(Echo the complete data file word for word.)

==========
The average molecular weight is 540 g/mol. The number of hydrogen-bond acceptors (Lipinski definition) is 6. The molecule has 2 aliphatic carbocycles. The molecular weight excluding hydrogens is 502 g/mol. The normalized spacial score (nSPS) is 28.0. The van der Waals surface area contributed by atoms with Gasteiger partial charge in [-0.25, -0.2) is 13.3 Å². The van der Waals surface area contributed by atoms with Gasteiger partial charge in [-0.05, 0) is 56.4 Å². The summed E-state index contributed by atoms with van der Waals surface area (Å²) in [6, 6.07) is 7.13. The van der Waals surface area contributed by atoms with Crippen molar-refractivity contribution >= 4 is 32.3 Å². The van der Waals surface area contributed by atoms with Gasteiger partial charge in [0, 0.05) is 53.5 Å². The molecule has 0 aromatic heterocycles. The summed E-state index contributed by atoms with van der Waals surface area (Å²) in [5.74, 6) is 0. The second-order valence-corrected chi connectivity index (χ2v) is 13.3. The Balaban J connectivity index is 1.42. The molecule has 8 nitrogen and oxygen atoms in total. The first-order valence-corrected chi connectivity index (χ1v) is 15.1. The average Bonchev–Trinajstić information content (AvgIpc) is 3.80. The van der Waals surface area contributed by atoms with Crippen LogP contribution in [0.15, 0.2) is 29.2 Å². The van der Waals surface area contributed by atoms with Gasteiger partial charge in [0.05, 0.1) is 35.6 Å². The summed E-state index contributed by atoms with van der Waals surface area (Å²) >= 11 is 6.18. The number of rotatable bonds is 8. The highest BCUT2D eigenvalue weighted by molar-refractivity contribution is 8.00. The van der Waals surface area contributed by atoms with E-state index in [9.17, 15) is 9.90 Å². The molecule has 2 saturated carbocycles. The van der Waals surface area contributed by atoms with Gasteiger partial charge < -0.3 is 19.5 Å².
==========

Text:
The average molecular weight is 540 g/mol. The number of hydrogen-bond acceptors (Lipinski definition) is 6. The molecule has 2 aliphatic carbocycles. The molecular weight excluding hydrogens is 502 g/mol. The normalized spacial score (nSPS) is 28.0. The van der Waals surface area contributed by atoms with Gasteiger partial charge in [-0.25, -0.2) is 13.3 Å². The van der Waals surface area contributed by atoms with Gasteiger partial charge in [-0.05, 0) is 56.4 Å². The summed E-state index contributed by atoms with van der Waals surface area (Å²) in [6, 6.07) is 7.13. The van der Waals surface area contributed by atoms with Crippen molar-refractivity contribution >= 4 is 32.3 Å². The van der Waals surface area contributed by atoms with Gasteiger partial charge in [0, 0.05) is 53.5 Å². The molecule has 0 aromatic heterocycles. The summed E-state index contributed by atoms with van der Waals surface area (Å²) in [5.74, 6) is 0. The second-order valence-corrected chi connectivity index (χ2v) is 13.3. The Balaban J connectivity index is 1.42. The molecule has 8 nitrogen and oxygen atoms in total. The first-order valence-corrected chi connectivity index (χ1v) is 15.1. The average Bonchev–Trinajstić information content (AvgIpc) is 3.80. The van der Waals surface area contributed by atoms with Crippen LogP contribution in [0.15, 0.2) is 29.2 Å². The van der Waals surface area contributed by atoms with Gasteiger partial charge in [0.05, 0.1) is 35.6 Å². The summed E-state index contributed by atoms with van der Waals surface area (Å²) >= 11 is 6.18. The number of rotatable bonds is 8. The highest BCUT2D eigenvalue weighted by molar-refractivity contribution is 8.00. The van der Waals surface area contributed by atoms with E-state index in [9.17, 15) is 9.90 Å². The molecule has 2 saturated carbocycles. The van der Waals surface area contributed by atoms with Gasteiger partial charge < -0.3 is 19.5 Å².